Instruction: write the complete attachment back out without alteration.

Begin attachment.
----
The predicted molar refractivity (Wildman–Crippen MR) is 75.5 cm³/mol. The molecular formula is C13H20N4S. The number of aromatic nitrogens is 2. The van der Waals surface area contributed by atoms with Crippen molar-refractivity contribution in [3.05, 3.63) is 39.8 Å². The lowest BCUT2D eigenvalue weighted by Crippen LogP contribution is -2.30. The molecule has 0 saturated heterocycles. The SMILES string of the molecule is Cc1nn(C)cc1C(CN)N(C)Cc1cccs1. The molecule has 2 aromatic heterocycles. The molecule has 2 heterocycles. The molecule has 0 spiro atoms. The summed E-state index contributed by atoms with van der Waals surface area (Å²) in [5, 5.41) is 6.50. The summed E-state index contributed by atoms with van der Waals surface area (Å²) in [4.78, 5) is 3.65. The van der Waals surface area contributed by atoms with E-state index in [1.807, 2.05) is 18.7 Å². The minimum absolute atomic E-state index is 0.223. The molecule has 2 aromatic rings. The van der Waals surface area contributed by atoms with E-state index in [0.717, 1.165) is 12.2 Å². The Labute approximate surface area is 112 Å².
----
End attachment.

The predicted molar refractivity (Wildman–Crippen MR) is 75.5 cm³/mol. The molecular formula is C13H20N4S. The number of aromatic nitrogens is 2. The van der Waals surface area contributed by atoms with Crippen molar-refractivity contribution in [3.05, 3.63) is 39.8 Å². The lowest BCUT2D eigenvalue weighted by Crippen LogP contribution is -2.30. The molecule has 0 saturated heterocycles. The SMILES string of the molecule is Cc1nn(C)cc1C(CN)N(C)Cc1cccs1. The molecule has 2 aromatic heterocycles. The molecule has 2 heterocycles. The molecule has 0 spiro atoms. The summed E-state index contributed by atoms with van der Waals surface area (Å²) in [5, 5.41) is 6.50. The summed E-state index contributed by atoms with van der Waals surface area (Å²) in [4.78, 5) is 3.65. The van der Waals surface area contributed by atoms with E-state index in [1.807, 2.05) is 18.7 Å². The minimum absolute atomic E-state index is 0.223. The molecule has 2 aromatic rings. The van der Waals surface area contributed by atoms with E-state index in [0.717, 1.165) is 12.2 Å². The Labute approximate surface area is 112 Å².